When we first mentioned to our agency that things weren't working out with Sunny, they brushed us off, and tried to reassure us that everything would be fine. P and I, while we had originally taken Sunny with the hopes of one day adopting her, had already extensively discussed disruption, and we came to the conclusion that it might be in everyone's best interests. The anguish and grief that we felt was palpable. I've always wanted several children, and the idea of not only losing Sunny - but choosing not to parent her - was unthinkable at first. But, the reality is that Sunny needs more therapy and more care than we are able to provide, and her presence in our home is potentially dangerous to Eli and Itty Bitty.
We brought up the topic of disruption again with our agency a few weeks later, after our P's parents informed us that they would no longer be willing to babysit for Sunny following a major incident in their home. P's parents are extremely calm, competent and experienced parents, especially considering their previous foster care experiences. This now meant that her only babysitters would be other foster parents...and only when they had availability (which is rare). Again, we were told by a worker that her behavior was "normal for a child who'd experienced extreme trauma" and that we would be fine...but in the same conversation (and after a 3 hour observation in our home), we were told that Itty Bitty needed to have his bed moved to Eli's room because they were concerned for his safety at night.
When we requested (and got!) respite last week, it was wonderful - for us AND for Sunny. It was also confirmation for our family that Sunny's presence was harder on us and on our boys than we ever realized, and that to foster her for many more months wouldn't be what was best for anyone. Our agency was somewhat confused when we requested another respite week in November....and they finally began to understand that we were very serious with what we'd been saying for the last two months...that Sunny wasn't doing well. Sunny's behavior is a result of extreme trauma - and not likely to improve overnight. At this point, her therapy services had been dropped (without my knowledge), and no one bothered to tell me for nearly a month. Her caseworker hasn't been to our home since July. Visits with relatives were going seemingly well, but were resulting in escalated behaviors (and severely regressed behaviors) in our home. Dealing with direct, frequent - and almost always dishonest - criticism about anything and everything from her parent has become the norm. And to top it off, we haven't been to church in two months, because Sunny doesn't do very well there. It's exhausting....especially when we felt like we needed a break after Scooter (and didn't get one).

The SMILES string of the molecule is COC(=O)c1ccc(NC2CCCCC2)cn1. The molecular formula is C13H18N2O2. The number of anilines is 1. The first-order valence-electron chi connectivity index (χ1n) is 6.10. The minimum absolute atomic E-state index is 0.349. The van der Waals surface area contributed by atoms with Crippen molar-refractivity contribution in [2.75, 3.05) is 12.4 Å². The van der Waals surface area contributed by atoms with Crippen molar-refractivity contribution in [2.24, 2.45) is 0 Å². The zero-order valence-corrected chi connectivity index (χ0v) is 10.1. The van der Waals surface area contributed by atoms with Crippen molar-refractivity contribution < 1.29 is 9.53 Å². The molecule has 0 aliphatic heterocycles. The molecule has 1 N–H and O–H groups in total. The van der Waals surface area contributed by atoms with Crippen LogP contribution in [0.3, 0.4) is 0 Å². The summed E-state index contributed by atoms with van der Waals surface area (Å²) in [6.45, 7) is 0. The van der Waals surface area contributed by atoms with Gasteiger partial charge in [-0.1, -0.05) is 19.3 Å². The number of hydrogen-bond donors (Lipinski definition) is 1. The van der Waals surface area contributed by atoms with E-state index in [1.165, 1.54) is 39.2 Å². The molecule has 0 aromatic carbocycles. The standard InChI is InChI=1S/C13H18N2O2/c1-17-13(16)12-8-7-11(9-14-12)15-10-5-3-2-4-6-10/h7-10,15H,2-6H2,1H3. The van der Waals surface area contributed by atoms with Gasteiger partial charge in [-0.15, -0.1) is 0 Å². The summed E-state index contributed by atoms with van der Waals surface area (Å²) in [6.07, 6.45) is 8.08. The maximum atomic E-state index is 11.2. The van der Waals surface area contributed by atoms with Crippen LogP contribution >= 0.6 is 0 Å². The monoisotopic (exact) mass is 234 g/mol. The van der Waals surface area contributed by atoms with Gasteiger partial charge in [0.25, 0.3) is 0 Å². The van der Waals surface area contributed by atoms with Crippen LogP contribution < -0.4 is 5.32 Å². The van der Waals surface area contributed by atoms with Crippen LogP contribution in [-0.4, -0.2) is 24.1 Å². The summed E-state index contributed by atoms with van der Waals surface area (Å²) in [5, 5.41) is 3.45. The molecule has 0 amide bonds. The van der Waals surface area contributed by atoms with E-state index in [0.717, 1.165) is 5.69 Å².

Last night, I got a call that showed me that our agency is finally taking us seriously...and they are VERY unhappy with our family's efforts to disrupt. There was no sympathy for our situation or thanks for stretching ourselves to take care of her and to help her for the last 6 months. There was no concern on their part about the effect she's had on our boys, and my concerns were met with disdain. The exact same people who promised to be supportive in situations like this are completely rejecting us. The caller last night, who is not a parent OR a foster parent, was very cold and angry, and managed to sneak a few thinly veiled insults into the conversation. I was grossly unprepared for that.
I've also been unprepared for others' responses. For example, Sunny's preschool teacher was very upset when she found out. She knew we might disrupt, and had previously been supportive of us. When she found out today that we were following through with a disruption, she became very, very upset with us, saying "Why in the world would I have put all this work into helping her, if you're just sending her somewhere else?!" I would have hoped she worked with her because it's what Sunny needed to grow as a person.
Thankfully, our family has wrapped around us and has been extremely supportive. They've seen Sunny from the beginning and are VERY understanding...most of our family members have been encouraging us to disrupt for several months now, and don't understand why we didn't ask to move her even earlier. The sunshiney, spirited little girl who came to us six months ago has repeatedly demonstrated that she is struggling with extreme grief, anger, and confusion, and I feel like she's getting lost in the system. I hope and pray that her upcoming move is to a home that will be better able to meet her needs.